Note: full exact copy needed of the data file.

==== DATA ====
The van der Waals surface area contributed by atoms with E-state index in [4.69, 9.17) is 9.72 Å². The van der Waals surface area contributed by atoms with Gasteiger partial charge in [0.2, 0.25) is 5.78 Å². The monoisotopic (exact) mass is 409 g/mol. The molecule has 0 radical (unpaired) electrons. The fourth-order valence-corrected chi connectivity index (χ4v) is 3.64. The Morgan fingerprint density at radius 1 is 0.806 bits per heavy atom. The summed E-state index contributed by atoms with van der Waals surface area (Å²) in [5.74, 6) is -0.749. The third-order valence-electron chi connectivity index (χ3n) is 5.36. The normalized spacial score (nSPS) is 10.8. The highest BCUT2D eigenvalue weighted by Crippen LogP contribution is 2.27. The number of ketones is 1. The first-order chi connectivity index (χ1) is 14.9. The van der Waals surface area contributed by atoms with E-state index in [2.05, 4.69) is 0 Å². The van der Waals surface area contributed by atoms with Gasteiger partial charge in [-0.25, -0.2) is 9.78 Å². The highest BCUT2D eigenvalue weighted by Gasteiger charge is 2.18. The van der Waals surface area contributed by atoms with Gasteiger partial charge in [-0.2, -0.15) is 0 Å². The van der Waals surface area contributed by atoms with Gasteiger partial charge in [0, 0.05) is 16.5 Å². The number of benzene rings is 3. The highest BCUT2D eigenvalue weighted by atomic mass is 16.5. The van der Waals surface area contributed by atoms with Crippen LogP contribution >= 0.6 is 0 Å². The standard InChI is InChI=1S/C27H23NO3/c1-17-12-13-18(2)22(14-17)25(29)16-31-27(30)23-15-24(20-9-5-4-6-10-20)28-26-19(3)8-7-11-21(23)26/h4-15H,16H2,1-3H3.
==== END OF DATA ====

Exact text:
The van der Waals surface area contributed by atoms with E-state index in [4.69, 9.17) is 9.72 Å². The van der Waals surface area contributed by atoms with Gasteiger partial charge in [0.2, 0.25) is 5.78 Å². The monoisotopic (exact) mass is 409 g/mol. The molecule has 0 radical (unpaired) electrons. The fourth-order valence-corrected chi connectivity index (χ4v) is 3.64. The Morgan fingerprint density at radius 1 is 0.806 bits per heavy atom. The summed E-state index contributed by atoms with van der Waals surface area (Å²) in [5.74, 6) is -0.749. The third-order valence-electron chi connectivity index (χ3n) is 5.36. The normalized spacial score (nSPS) is 10.8. The highest BCUT2D eigenvalue weighted by Crippen LogP contribution is 2.27. The number of ketones is 1. The first-order chi connectivity index (χ1) is 14.9. The van der Waals surface area contributed by atoms with E-state index in [2.05, 4.69) is 0 Å². The van der Waals surface area contributed by atoms with Gasteiger partial charge in [-0.25, -0.2) is 9.78 Å². The highest BCUT2D eigenvalue weighted by Gasteiger charge is 2.18. The van der Waals surface area contributed by atoms with Gasteiger partial charge in [-0.2, -0.15) is 0 Å². The van der Waals surface area contributed by atoms with Gasteiger partial charge in [0, 0.05) is 16.5 Å². The number of benzene rings is 3. The highest BCUT2D eigenvalue weighted by atomic mass is 16.5. The van der Waals surface area contributed by atoms with Crippen LogP contribution >= 0.6 is 0 Å². The standard InChI is InChI=1S/C27H23NO3/c1-17-12-13-18(2)22(14-17)25(29)16-31-27(30)23-15-24(20-9-5-4-6-10-20)28-26-19(3)8-7-11-21(23)26/h4-15H,16H2,1-3H3.